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Is there a way to determine the number of active sessions created from a given client IP address?

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Why do you have [J2EE] in the title, there is a reason tags exist on SO –  SQLMenace Sep 9 '10 at 18:33

2 Answers 2

up vote 6 down vote accepted

The standard Servlet API doesn't offer facilities for that. Best what you can do is to maintain a Map<HttpSession, String> yourself (where the String is the IP address) with and check on every ServletRequest if the HttpSession#isNew() and add it to the Map along with ServletRequest#getRemoteAddr(). Then you can get the amount of IP addresses with an active session using Collections#frequency() on Map#values(). You only need to ensure that you remove the HttpSession from the Map during HttpSessionListener#sessionDestroyed().

This all can be done in a single Listener implementing the ServletContextListener, HttpSessionListener and ServletRequestListener.

Here's a kickoff example:

public class SessionCounter implements ServletContextListener, HttpSessionListener, ServletRequestListener {

    private static final String ATTRIBUTE_NAME = "com.example.SessionCounter";
    private Map<HttpSession, String> sessions = new ConcurrentHashMap<HttpSession, String>();

    @Override
    public void contextInitialized(ServletContextEvent event) {
        event.getServletContext().setAttribute(ATTRIBUTE_NAME, this);
    }

    @Override
    public void requestInitialized(ServletRequestEvent event) {
        HttpServletRequest request = (HttpServletRequest) event.getServletRequest();
        HttpSession session = request.getSession();
        if (session.isNew()) {
            sessions.put(session, request.getRemoteAddr());
        }
    }

    @Override
    public void sessionDestroyed(HttpSessionEvent event) {
        sessions.remove(event.getSession());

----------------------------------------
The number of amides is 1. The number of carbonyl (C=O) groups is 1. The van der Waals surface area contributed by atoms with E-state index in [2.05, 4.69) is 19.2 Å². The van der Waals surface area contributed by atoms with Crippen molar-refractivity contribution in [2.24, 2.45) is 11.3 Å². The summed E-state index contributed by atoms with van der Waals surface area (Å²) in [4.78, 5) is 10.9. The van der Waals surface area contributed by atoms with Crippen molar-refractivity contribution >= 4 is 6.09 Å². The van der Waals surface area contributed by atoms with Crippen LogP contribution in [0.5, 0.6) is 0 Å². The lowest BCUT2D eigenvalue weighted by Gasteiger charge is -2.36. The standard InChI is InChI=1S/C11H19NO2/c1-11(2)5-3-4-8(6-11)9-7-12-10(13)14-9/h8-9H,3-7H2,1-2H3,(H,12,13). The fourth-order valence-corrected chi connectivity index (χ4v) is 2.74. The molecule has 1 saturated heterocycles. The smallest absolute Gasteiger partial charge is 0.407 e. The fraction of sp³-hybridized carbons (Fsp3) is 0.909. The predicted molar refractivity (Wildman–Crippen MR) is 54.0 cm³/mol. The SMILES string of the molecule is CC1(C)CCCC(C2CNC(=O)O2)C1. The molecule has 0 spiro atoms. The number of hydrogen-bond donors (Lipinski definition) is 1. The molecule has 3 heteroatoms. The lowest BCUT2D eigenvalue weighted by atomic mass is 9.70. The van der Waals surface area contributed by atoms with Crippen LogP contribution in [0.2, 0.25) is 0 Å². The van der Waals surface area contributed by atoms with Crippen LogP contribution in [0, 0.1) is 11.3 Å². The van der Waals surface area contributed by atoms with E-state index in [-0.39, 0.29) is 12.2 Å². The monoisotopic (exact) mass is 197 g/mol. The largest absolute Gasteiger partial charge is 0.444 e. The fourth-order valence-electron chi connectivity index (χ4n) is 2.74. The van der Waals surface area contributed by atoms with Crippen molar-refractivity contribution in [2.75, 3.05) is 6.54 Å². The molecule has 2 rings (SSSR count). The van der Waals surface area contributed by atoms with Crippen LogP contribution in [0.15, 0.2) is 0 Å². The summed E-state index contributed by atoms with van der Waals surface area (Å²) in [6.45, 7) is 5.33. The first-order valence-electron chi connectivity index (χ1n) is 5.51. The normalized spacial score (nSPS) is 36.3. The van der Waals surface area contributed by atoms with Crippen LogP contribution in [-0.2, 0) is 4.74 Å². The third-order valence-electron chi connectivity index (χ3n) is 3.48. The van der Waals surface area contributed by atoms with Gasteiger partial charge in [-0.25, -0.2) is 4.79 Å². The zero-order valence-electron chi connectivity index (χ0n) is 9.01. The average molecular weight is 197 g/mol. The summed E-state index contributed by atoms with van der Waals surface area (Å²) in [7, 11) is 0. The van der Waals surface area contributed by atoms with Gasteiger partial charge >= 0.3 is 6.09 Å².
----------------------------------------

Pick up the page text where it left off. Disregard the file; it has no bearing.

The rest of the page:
}

    @Override
    public void sessionCreated(HttpSessionEvent event) {
        // NOOP. Useless since we can't obtain IP here.
    }

    @Override
    public void requestDestroyed(ServletRequestEvent event) {
        // NOOP. No logic needed.
    }

    @Override
    public void contextDestroyed(ServletContextEvent event) {
        // NOOP. No logic needed. Maybe some future cleanup?
    }

    public static SessionCounter getInstance(ServletContext context) {
        return (SessionCounter) context.getAttribute(ATTRIBUTE_NAME);
    }

    public int getCount(String remoteAddr) {
        return Collections.frequency(sessions.values(), remoteAddr);
    }

}

Define it in web.xml like follows:

<listener>
    <listener-class>com.example.SessionCounter</listener-class>
</listener>

You can use it in any servlet like follows:

SessionCounter counter = SessionCounter.getInstance(getServletContext());
int count = counter.getCount("127.0.0.1");
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I would have used a WeakHashMap on Sessions do avoid to listen to sessions. I was thinking about a Map<String, List<HttpSession>> first, but handle manually sessions destruction seems pretty heavy for me. –  Colin Hebert Sep 9 '10 at 19:18
    
@Colin: You're then dependent on the eagerness of the GC. This makes it all less solid. It's not a cache or so. –  BalusC Sep 9 '10 at 19:21
    
This is an old post that hasn't been updated in a while -- but to avoid problems for future readers it's worth pointing out that this example while good in most respects is not thread-safe. HashMap is not a thread-safe data-structure and this example is not doing anything to synchronize accesses to HashMap which means doing this in the real-world will lead to concurrency-issues. Just a warning; any implementation should use a different data-structure or else should synchronize access to the sessions-variable. –  Bane Feb 17 '11 at 18:39
    
@Bane: Fair point. I fixed it. –  BalusC Feb 17 '11 at 18:54
    
@BalusC: nice fix. Not having had much need for a concurrent hashmap-type structure (up until now), I wasn't immediately sure of what the best suggestion was. A little research confirms that ConcurrentHashmap is a great choice. Thank you for the education -- and the skeleton-class that I'll be borrowing for a problem I have. :) –  Bane Feb 17 '11 at 19:49

Very nice example Balus C. We solved this problem by using an Observer Listener. Here is nice example/tutorial for the same.

http://www.big-oh.net/BigOhSoftwareWeb/content/tutorials/requestObserverListener.jsp

Just thought it will be helpful to other visitors. :)

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